Reserves refer to the number of monthly mortgage payments you could make from your savings if you lost your job or experienced another event that impacted your ability to make your payment. Every loan program is different, but a good guideline is to keep at least 2 months’ worth of mortgage payments in your savings account.
Look at your full financial picture after you’ve tracked your income and expenses for a few months. For example, if you realize you have $3,000 left over at the end of each month, decide how much of that could be allocated toward a mortgage.
Alternatively, you could buy a more affordable house. Take some of your extra money and put it toward your mortgage principal every month to pay off the loan faster.
You might think you need to plunk down 20% of your purchase price for a down payment, but that’s actually not true. You can get a conventional loan (a loan backed by Fannie Mae or Freddie Mac) for as little as 3% down.
That’s not to say there aren’t advantages to a higher down payment. For example:
- Lower interest rates: For starters, interest rates are decided on two factors: down payment and median FICO® Score. The higher your down payment is, the better your interest rate will be. If a lender doesn’t have to loan as much money, the investment is considered a better risk.
- No mortgage insurance: If you put down less than 20%, you’ll likely have to pay for mortgage insurance, which can involve a monthly fee as well as an upfront fee depending on the loan option you qualify for. Mortgage insurance protects your lender and the mortgage investor if you don’t make payments and default on your loan.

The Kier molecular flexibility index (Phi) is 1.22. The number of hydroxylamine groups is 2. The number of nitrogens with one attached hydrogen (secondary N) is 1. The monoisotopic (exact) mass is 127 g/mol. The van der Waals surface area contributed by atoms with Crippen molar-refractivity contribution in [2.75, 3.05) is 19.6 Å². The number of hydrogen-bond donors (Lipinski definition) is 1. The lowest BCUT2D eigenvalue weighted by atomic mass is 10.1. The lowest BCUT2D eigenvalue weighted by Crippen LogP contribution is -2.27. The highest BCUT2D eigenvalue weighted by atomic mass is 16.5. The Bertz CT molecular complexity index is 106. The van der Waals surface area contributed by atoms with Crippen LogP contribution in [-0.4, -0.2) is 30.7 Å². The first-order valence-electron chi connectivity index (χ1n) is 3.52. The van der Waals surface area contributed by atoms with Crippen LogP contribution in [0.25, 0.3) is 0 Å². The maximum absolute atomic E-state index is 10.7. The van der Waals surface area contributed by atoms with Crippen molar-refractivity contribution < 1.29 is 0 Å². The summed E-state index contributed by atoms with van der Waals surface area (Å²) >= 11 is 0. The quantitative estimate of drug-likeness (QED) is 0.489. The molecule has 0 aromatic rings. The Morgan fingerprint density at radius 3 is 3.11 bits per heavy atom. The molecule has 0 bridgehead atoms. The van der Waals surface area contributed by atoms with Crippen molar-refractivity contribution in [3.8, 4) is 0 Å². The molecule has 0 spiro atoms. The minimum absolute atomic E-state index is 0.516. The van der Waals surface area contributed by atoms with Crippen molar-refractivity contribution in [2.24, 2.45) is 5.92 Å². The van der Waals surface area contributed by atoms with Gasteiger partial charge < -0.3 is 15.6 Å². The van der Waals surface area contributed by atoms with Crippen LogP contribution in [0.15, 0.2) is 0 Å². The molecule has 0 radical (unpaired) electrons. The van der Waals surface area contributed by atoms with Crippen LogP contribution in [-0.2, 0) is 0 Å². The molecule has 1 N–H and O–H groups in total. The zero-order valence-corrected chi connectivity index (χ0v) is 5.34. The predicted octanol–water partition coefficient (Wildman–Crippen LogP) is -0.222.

As you determine how much house you can afford, remember to factor in down payments, especially if you’re trying to afford the 20% to avoid PMI.
Note that you might not have to put down anything at all if you qualify for certain government loans.
In addition to the cost of your down payment and any private mortgage insurance, you’ll also need to consider homeowners insurance, taxes and closing costs:
- Homeowners insurance: Your homeowners insurance amount depends on where you live, your neighborhood and the type of home you buy. Homeowners insurance calculations also consider the value of your property, potential rebuild costs and the value of your at-risk assets. It’s best to call an insurance agent to get an idea of what your homeowners insurance amount could be.
- Property taxes: If you own property, you pay property taxes, which amount to your property’s assessed value multiplied by the local tax rate. You can ask your local tax assessor for more information.
- Closing costs: Closing costs must be paid during closing, the last step in the home buying process. Your lender will give you an estimate of your closing costs. These include the loan origination fee, appraisal fees, title search fees, credit report charges and more. Typical closing costs on a home purchase can be anywhere from 2% – 6%.
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3 Tips For Buying An Affordable Home
Suppose you qualify for a large home loan. While your lender is willing to loan you a substantial amount of money, that doesn’t mean you have to borrow the entire amount if it would put you under significant financial strain.
Assessing how much you should spend on a house requires a bit of a look into your current and predicted future financial situation. Before you take on the maximum loan you can get and start looking at more expensive houses, consider these tips.
1. Be Prepared For Potential Changes In Employment